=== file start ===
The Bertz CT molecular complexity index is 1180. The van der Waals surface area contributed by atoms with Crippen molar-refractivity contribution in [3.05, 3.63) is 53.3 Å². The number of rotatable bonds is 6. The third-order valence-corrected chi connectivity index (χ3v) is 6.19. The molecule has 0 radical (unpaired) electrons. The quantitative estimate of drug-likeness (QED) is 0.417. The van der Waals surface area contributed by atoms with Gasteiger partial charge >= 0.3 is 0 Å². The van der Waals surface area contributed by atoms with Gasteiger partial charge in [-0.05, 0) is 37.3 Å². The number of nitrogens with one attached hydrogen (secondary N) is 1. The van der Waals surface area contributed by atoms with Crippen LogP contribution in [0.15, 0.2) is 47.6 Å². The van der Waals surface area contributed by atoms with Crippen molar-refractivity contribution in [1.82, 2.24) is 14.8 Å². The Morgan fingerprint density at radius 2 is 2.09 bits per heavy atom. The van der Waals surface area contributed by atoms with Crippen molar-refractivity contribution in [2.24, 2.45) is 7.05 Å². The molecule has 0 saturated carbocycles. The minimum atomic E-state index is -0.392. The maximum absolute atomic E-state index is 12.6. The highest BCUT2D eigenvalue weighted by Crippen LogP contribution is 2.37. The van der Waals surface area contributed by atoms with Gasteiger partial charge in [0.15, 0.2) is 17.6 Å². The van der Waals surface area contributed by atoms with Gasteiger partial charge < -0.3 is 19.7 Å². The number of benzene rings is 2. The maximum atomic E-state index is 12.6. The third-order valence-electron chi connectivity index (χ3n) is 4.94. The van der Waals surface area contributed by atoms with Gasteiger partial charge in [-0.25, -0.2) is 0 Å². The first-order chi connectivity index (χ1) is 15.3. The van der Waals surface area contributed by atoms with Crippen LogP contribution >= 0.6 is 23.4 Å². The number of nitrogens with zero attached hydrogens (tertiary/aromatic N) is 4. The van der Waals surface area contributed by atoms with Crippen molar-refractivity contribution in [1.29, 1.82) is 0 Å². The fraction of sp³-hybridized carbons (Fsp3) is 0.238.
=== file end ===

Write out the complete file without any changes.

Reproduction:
The Bertz CT molecular complexity index is 1180. The van der Waals surface area contributed by atoms with Crippen molar-refractivity contribution in [3.05, 3.63) is 53.3 Å². The number of rotatable bonds is 6. The third-order valence-corrected chi connectivity index (χ3v) is 6.19. The molecule has 0 radical (unpaired) electrons. The quantitative estimate of drug-likeness (QED) is 0.417. The van der Waals surface area contributed by atoms with Gasteiger partial charge >= 0.3 is 0 Å². The van der Waals surface area contributed by atoms with Gasteiger partial charge in [-0.05, 0) is 37.3 Å². The number of nitrogens with one attached hydrogen (secondary N) is 1. The van der Waals surface area contributed by atoms with Crippen LogP contribution in [0.15, 0.2) is 47.6 Å². The van der Waals surface area contributed by atoms with Crippen molar-refractivity contribution in [1.82, 2.24) is 14.8 Å². The Morgan fingerprint density at radius 2 is 2.09 bits per heavy atom. The van der Waals surface area contributed by atoms with Crippen molar-refractivity contribution in [2.24, 2.45) is 7.05 Å². The molecule has 0 saturated carbocycles. The minimum atomic E-state index is -0.392. The maximum absolute atomic E-state index is 12.6. The highest BCUT2D eigenvalue weighted by Crippen LogP contribution is 2.37. The van der Waals surface area contributed by atoms with Gasteiger partial charge in [0.15, 0.2) is 17.6 Å². The van der Waals surface area contributed by atoms with Gasteiger partial charge < -0.3 is 19.7 Å². The number of benzene rings is 2. The maximum atomic E-state index is 12.6. The third-order valence-electron chi connectivity index (χ3n) is 4.94. The van der Waals surface area contributed by atoms with Gasteiger partial charge in [-0.25, -0.2) is 0 Å². The first-order chi connectivity index (χ1) is 15.3. The van der Waals surface area contributed by atoms with Crippen LogP contribution >= 0.6 is 23.4 Å². The number of nitrogens with zero attached hydrogens (tertiary/aromatic N) is 4. The van der Waals surface area contributed by atoms with Crippen molar-refractivity contribution in [1.29, 1.82) is 0 Å². The fraction of sp³-hybridized carbons (Fsp3) is 0.238.